The Impact of Guided Imagery on Pain and Anxiety in Hospitalized Adults.
The use and impact of guided imagery in the acute care setting is limited.The purpose of this quality improvement project was to evaluate the feasibility of a guided imagery intervention to change pain scores, anxiety scores, and opioid analgesia usage among hospitalized adults in an acute care setting.Quality improvement project using three measurements (baseline, 24 hours, and 48 hours).Acute care hospital.Adult inpatients referred to an APRN-led pain management service.The intervention was the use of a 30-minute guided imagery recording delivered via MP3 player which patients used twice daily.Limited changes were seen in pain scores, with no statistically significant results (p = .449). Statistically significant reductions were found in both anxiety scores (p < .001) and opioid analgesia usage (p = .043).Findings from this quality improvement project support the impact of guided imagery on anxiety and opioid analgesia use. Changes in pain scores were not demonstrated in this project. Additional research with a rigorous design is needed to determine cause and effect conclusions.The use of guided imagery as an adjunctive intervention for pain control may engage and empower the patient in self-care activities, which may have an impact on how care is perceived. Guided imagery is a low-cost, easily implemented approach that can be incorporated into patient care to reduce anxiety and, potentially, opioid analgesia use.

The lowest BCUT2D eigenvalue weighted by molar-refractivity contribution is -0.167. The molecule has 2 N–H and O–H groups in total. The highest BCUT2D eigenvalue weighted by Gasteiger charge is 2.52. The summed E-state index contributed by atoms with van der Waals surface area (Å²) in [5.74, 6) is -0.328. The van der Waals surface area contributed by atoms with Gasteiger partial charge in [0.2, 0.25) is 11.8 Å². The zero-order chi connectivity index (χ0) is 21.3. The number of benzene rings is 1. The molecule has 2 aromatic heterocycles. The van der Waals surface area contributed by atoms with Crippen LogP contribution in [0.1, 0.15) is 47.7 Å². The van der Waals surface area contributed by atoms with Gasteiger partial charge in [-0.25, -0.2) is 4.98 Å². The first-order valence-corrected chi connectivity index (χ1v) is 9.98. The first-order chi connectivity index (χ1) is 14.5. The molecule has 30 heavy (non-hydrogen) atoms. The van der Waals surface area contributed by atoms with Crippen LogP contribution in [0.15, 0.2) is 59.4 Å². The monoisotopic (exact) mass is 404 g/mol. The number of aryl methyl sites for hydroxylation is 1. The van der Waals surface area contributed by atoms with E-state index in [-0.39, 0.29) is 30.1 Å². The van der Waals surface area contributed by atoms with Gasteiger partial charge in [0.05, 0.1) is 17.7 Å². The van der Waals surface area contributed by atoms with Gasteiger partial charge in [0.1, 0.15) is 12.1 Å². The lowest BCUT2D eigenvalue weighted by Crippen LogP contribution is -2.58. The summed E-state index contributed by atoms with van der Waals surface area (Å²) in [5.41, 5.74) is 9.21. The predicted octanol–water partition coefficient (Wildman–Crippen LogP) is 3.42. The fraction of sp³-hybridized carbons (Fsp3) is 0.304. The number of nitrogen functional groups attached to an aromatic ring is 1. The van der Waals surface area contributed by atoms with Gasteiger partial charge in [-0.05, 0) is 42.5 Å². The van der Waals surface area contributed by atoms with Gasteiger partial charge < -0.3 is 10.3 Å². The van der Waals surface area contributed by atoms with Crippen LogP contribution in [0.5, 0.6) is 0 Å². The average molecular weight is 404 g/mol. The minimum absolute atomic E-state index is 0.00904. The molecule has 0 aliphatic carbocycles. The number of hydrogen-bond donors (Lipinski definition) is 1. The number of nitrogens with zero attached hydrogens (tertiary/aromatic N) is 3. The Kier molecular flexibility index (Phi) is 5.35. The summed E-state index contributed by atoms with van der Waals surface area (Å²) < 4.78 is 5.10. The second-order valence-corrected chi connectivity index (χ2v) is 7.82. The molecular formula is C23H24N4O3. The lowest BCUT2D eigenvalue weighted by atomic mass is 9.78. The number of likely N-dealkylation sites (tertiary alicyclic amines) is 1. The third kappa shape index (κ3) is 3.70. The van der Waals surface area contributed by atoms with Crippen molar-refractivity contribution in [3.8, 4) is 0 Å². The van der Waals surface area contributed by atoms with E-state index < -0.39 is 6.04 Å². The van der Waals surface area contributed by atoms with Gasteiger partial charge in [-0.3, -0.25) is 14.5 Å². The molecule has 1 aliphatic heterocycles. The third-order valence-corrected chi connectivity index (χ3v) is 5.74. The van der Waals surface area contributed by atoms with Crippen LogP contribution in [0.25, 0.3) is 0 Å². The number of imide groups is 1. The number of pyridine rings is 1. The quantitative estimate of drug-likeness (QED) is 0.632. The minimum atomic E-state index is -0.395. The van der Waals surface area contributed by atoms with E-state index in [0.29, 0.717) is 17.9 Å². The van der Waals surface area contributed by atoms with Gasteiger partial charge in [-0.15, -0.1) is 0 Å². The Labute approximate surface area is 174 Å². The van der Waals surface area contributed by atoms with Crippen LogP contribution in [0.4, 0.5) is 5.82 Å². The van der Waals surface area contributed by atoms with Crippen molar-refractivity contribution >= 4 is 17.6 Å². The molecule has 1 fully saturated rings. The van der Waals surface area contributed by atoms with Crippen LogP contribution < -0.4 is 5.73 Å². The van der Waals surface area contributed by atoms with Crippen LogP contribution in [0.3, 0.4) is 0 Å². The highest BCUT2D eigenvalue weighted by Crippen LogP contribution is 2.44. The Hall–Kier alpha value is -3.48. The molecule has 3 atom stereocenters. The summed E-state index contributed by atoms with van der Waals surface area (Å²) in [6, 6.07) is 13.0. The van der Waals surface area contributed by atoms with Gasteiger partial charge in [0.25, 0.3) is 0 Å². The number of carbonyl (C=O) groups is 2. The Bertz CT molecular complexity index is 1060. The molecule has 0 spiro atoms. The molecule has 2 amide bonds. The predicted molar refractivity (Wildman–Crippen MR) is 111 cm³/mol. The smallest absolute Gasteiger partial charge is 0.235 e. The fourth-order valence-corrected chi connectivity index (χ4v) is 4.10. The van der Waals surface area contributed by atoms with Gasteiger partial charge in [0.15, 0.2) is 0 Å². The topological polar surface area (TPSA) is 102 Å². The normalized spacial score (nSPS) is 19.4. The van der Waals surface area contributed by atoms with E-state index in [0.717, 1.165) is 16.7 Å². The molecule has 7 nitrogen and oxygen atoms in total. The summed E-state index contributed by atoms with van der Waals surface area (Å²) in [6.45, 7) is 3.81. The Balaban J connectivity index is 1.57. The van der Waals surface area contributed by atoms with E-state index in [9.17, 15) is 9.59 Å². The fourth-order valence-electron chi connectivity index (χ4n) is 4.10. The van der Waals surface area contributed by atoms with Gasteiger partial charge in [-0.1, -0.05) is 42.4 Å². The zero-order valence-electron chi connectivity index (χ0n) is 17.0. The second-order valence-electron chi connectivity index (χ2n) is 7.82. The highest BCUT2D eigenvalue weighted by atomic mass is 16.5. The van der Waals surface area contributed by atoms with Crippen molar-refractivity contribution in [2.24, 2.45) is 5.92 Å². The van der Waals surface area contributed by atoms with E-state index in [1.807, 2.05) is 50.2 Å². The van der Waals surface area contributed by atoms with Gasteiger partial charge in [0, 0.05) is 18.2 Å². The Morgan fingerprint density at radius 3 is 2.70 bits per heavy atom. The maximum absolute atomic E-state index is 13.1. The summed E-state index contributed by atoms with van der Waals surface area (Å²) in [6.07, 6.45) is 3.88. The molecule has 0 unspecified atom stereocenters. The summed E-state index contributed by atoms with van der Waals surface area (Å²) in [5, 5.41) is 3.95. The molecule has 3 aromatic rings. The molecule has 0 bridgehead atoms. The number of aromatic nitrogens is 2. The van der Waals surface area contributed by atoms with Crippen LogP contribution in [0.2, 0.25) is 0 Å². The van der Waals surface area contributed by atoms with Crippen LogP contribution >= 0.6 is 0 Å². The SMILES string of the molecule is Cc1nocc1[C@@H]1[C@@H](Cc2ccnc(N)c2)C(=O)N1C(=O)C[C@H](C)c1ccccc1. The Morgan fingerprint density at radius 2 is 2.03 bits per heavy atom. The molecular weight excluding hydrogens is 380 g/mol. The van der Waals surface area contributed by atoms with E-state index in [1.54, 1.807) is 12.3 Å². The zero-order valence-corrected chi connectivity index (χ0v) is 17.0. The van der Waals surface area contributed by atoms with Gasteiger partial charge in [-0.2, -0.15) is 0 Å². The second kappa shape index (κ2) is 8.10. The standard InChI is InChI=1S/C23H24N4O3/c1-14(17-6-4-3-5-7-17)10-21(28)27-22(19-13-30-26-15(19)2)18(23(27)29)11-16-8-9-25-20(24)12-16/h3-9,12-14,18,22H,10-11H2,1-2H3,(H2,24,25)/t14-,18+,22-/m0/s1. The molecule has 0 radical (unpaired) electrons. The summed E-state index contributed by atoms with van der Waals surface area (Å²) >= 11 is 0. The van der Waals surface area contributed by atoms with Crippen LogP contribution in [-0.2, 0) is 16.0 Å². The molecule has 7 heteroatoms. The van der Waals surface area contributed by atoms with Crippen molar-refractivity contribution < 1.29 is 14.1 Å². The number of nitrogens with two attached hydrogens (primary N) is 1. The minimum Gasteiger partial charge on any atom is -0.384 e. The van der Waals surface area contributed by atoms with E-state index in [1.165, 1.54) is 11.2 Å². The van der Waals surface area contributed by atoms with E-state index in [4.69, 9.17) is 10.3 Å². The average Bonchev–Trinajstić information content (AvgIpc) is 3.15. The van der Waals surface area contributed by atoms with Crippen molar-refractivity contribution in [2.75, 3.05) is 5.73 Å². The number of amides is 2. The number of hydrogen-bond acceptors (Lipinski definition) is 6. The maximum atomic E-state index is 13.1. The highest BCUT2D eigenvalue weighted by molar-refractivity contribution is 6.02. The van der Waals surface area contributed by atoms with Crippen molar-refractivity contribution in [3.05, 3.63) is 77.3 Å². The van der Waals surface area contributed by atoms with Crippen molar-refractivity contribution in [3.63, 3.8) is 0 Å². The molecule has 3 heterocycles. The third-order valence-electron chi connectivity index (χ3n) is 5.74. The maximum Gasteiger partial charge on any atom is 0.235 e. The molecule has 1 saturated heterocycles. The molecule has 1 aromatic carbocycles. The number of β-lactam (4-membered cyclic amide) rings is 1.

View the full article @ Pain management nursing : official journal of the American Society of Pain Management Nurses
Authors: Linda Cole